The war might be over, but the battle for love has just begun.
When Lady Eleanor “Nell” St. George arrives in Wales after serving as a veterinarian in the Great War, she doesn’t come alone. With her is her former captain’s beloved warhorse, which she promised to return to him—and a series of recurring nightmares that torment both her heart and her soul. She wants only to complete her task, then find refuge with her family, but when Nell meets the captain’s eldest daughter, all that changes.
Beatrice Hughes is resigned to life as the dutiful daughter. Her mother grieves for the sons she lost to war; the care of the household and remaining siblings falls to Beatrice, and she manages it with a practical efficiency. But when a beautiful stranger shows up with her father’s horse, practicality is the last thing on her mind.
Despite the differences in their social standing, Beatrice and Nell give in to their unlikely attraction, finding love where they least expect it. But not everything in the captain’s house is as it seems. When Beatrice’s mother disappears under mysterious circumstances, Nell must overcome her preconceptions to help Beatrice, however she’s able. Together they must find out what really happened that stormy night in the village, before everything Beatrice loves is lost—including Nell.
One-click with confidence. This title is part of the Carina Press Romance Promise: all the romance you’re looking for with an HEA/HFN. It’s a promise!
Her Lady’s Honor is set in Aberystwyth in Wales, a place I visited in September 2017. There is a tourist train that rides along the Rheidol Valley along an old route that used to be used by mining workers heading from Aberystwyth up to the mines at the top of the hill. It’s incredibly picturesque with lush green grass and as the train climbs up the side of the mountain, bushland closes in around the train. At the end of the line is the Devil’s Bridge station and hotel, both of which bring tourists to the main attraction. The Devil’s Bridge. It is a three layered bridge and a wonderful example of human engineering in that the older bridges weren’t demolished when the newer ones were built, and now it provides an amazing example of how bridge technology has changed over time. The lowest bridge was built in the eleventh century by local monks, and in 1753 when it became too narrow for the increased traffic, another bridge was built right over the top. By 1900, the traffic load had increased again, and an iron bridge was built over the top of the 1753 stone bridge.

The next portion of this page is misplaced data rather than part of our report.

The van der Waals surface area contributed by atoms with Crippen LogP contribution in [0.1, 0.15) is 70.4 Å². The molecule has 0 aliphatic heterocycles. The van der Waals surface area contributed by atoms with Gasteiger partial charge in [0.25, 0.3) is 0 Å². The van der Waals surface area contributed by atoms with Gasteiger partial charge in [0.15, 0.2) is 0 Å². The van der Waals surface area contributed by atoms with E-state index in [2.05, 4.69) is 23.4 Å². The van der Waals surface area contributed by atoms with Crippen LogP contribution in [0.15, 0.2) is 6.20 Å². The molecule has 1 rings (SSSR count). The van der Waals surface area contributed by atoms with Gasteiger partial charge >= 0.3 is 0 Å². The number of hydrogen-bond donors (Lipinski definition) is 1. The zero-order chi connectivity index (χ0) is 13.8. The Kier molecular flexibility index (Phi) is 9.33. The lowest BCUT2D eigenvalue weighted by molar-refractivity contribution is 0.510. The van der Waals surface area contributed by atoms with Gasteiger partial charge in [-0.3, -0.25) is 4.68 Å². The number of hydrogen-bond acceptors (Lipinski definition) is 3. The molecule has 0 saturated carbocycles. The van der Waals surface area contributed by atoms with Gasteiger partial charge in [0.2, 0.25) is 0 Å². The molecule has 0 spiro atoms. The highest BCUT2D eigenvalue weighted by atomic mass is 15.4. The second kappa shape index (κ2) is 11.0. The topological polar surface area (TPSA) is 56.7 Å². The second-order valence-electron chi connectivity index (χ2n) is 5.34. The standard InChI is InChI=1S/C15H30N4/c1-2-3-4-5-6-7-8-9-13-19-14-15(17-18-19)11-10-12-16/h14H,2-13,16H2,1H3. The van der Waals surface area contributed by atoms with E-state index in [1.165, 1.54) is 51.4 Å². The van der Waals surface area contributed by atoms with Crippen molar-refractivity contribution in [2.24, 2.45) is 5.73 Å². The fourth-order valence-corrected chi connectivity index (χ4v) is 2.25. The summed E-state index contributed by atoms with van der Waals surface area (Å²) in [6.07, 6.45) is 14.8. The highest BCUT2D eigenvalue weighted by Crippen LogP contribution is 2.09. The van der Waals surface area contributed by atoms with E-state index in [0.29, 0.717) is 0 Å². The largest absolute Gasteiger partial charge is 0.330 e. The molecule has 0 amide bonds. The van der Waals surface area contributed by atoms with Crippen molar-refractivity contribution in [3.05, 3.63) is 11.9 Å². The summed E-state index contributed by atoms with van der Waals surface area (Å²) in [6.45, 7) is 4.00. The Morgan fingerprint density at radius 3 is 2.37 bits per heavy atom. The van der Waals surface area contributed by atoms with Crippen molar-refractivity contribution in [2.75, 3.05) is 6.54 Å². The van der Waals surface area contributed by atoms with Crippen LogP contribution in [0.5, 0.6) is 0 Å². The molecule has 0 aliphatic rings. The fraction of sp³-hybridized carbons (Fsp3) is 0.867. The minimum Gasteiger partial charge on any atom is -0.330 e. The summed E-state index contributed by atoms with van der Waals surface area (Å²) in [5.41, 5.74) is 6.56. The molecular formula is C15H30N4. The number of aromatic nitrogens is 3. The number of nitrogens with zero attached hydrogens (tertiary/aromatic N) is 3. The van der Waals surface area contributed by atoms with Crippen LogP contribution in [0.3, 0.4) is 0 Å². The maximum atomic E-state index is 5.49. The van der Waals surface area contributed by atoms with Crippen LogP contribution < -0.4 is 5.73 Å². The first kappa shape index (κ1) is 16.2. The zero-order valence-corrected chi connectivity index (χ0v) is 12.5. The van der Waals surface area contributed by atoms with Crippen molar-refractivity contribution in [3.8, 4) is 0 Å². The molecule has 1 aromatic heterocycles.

When I read the legend of the original bridge, I couldn’t resist putting it into Her Lady’s Honor. The original medieval bridge is said to have been constructed by the devil himself. An old woman lost her cow, and rather than walk all the way to the bottom of the valley where the river was easier to cross, she wished for a bridge. The devil arrived and did a deal with her. He would build a bridge to cross the river if she gave him the soul of the first creature to cross the new bridge. She agreed, and when the bridge was finished, she stood at the edge as if to cross it herself. The devil encouraged her to go, but she pulled a crust of bread from her pocket and threw it over the bridge. A dog chased the bread, and the devil gained the soul of the dog. An old woman had outwitted the devil; just as Nell and Beatrice must outwit Captain Hughes in order to find their HEA.
As part of my research I found a copy of a tourist guide, Gossiping Guide to Wales, published in 1921. Even though it’s two years after Her Lady’s Honor, it was still a useful resource, and included an advertisement for the Devil’s Bridge Hotel that states “This Hotel will be found well appointed and most comfortable. Magnificent View from Hotel Windows. Ample Garage Accommodation.”
Renée Dahlia is an unabashed romance reader who loves feisty women and strong, clever men. Her books reflect this, with a sidenote of dark humour. Renée has a science degree in physics. When not distracted by the characters fighting for attention in her brain, she works in the horse-racing industry doing data analysis and writing magazine articles. When she isn’t reading or writing, Renée spends her time with her partner and four children, volunteers on the local cricket club committee, and is the Secretary of Romance Writers Australia.